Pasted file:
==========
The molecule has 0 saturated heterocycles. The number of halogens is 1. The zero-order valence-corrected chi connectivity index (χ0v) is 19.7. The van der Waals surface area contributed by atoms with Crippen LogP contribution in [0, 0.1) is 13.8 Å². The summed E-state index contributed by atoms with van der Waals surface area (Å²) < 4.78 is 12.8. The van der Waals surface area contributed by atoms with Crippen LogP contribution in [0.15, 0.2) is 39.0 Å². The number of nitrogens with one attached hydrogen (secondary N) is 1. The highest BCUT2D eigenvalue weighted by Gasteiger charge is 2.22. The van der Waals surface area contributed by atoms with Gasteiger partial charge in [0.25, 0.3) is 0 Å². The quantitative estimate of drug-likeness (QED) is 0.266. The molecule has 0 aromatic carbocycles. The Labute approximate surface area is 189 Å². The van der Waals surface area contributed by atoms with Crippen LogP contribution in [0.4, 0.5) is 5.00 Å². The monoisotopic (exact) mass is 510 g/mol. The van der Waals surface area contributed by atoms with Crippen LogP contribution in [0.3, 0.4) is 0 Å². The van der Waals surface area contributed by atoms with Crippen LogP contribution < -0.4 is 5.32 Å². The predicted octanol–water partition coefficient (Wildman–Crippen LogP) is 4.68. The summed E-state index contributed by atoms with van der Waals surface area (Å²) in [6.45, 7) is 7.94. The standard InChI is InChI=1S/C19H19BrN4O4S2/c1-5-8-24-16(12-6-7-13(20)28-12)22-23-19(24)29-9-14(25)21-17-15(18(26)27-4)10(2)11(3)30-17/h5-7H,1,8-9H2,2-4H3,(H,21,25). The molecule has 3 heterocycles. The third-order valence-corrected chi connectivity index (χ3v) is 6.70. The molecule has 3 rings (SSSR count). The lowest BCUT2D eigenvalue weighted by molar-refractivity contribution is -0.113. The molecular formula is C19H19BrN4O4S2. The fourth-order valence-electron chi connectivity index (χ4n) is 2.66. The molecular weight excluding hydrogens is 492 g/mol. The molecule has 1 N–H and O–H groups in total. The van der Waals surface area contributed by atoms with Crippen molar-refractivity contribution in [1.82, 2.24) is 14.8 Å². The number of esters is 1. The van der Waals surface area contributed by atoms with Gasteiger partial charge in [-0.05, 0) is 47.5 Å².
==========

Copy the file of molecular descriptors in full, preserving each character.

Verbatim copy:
The molecule has 0 saturated heterocycles. The number of halogens is 1. The zero-order valence-corrected chi connectivity index (χ0v) is 19.7. The van der Waals surface area contributed by atoms with Crippen LogP contribution in [0, 0.1) is 13.8 Å². The summed E-state index contributed by atoms with van der Waals surface area (Å²) < 4.78 is 12.8. The van der Waals surface area contributed by atoms with Crippen LogP contribution in [0.15, 0.2) is 39.0 Å². The number of nitrogens with one attached hydrogen (secondary N) is 1. The highest BCUT2D eigenvalue weighted by Gasteiger charge is 2.22. The van der Waals surface area contributed by atoms with Gasteiger partial charge in [0.25, 0.3) is 0 Å². The quantitative estimate of drug-likeness (QED) is 0.266. The molecule has 0 aromatic carbocycles. The Labute approximate surface area is 189 Å². The van der Waals surface area contributed by atoms with Crippen LogP contribution in [0.4, 0.5) is 5.00 Å². The monoisotopic (exact) mass is 510 g/mol. The van der Waals surface area contributed by atoms with Crippen LogP contribution in [0.3, 0.4) is 0 Å². The van der Waals surface area contributed by atoms with Crippen LogP contribution < -0.4 is 5.32 Å². The predicted octanol–water partition coefficient (Wildman–Crippen LogP) is 4.68. The summed E-state index contributed by atoms with van der Waals surface area (Å²) in [6.45, 7) is 7.94. The standard InChI is InChI=1S/C19H19BrN4O4S2/c1-5-8-24-16(12-6-7-13(20)28-12)22-23-19(24)29-9-14(25)21-17-15(18(26)27-4)10(2)11(3)30-17/h5-7H,1,8-9H2,2-4H3,(H,21,25). The molecule has 3 heterocycles. The third-order valence-corrected chi connectivity index (χ3v) is 6.70. The molecule has 3 rings (SSSR count). The lowest BCUT2D eigenvalue weighted by molar-refractivity contribution is -0.113. The molecular formula is C19H19BrN4O4S2. The fourth-order valence-electron chi connectivity index (χ4n) is 2.66. The molecular weight excluding hydrogens is 492 g/mol. The molecule has 1 N–H and O–H groups in total. The van der Waals surface area contributed by atoms with Crippen molar-refractivity contribution in [1.82, 2.24) is 14.8 Å². The number of esters is 1. The van der Waals surface area contributed by atoms with Gasteiger partial charge in [-0.05, 0) is 47.5 Å².